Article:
Adverse cardiovascular (CV) effects of non-steroidal anti-inflammatory drugs (NSAIDs) are largely independent of their cyclooxygenase (COX) enzyme selectivity, but could be a consequence of aldosterone 18 beta-glucuronidation inhibition (AGI), which varies between NSAIDS. This study assesses the chronic effects of celecoxib (selective COX-2 inhibitor) versus diclofenac (non-selective NSAID) therapy on arterial dysfunction in patients with rheumatoid arthritis (RA).
AGI was assessed in vitro using human kidney cortical microsomes. Arterial function was measured clinically as the extent (augmentation index, AIX%) and timing (reflected wave transit time, RWTT, msec) of arterial wave reflection using radial applanation pulse wave analysis (SphygmoCor PWA device) in 39 RA patients without overt CV disease aged 40-65. A higher AIX% (and lower RWTT) indicates arterial dysfunction. Clinical assessment on a single occasion included a fasting blood sample, patient questionnaire and medical record review. Multivariable analysis was used to adjust for sex, mean blood pressure, arthritis duration, cumulative ESR-years and current DMARD therapy.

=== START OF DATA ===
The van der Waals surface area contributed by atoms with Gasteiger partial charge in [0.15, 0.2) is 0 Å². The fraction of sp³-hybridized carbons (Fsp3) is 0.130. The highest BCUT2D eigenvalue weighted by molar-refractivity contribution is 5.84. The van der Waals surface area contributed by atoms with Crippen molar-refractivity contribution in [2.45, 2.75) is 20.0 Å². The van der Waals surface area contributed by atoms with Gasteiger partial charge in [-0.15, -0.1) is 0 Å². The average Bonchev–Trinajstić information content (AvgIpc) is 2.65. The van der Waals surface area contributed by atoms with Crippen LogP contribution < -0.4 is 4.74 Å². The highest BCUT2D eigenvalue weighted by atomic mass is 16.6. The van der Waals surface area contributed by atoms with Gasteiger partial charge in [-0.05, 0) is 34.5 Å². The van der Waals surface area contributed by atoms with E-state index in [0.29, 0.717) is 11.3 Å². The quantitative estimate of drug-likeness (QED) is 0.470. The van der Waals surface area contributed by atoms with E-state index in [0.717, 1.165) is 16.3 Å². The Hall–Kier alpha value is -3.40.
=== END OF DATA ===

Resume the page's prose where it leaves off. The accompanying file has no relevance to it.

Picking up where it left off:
The inhibition constant (K-i) for celecoxib was lower than that of diclofenac (K-i 3.5 vs. 8.4 mu M). Chronic celecoxib use was associated with a higher AIX% (34.8 vs. 32.3) and lower RWTT (130.1 vs. 132.7 msec) compared with diclofenac. Adjusted mean differences were AIX% 4.7 (95%CI 0.6 to 8.9; p=0.03) and RWTT -3.6 (95%CI-10.0 to 2.7; p=0.26).
Celecoxib has a greater potency for AGI than diclofenac and its use is associated with a significantly higher AIX%. Our findings support AGI as a plausible mechanism for the CV toxicity of NSAIDs.
|Number of pages||8|
|Journal||Clinical and Experimental Rheumatology|
|Early online date||31 Jul 2013|
|Publication status||Published - Sept 2013|
- rheumatoid arthritis
- non-steroidal anti-inflammatory drugs
- arterial dysfunction
- pulse wave analysis
- nonsteroidal antiinflammatory drugs
- pulse-wave analysis
- cardiovascular mortality
- augmentation index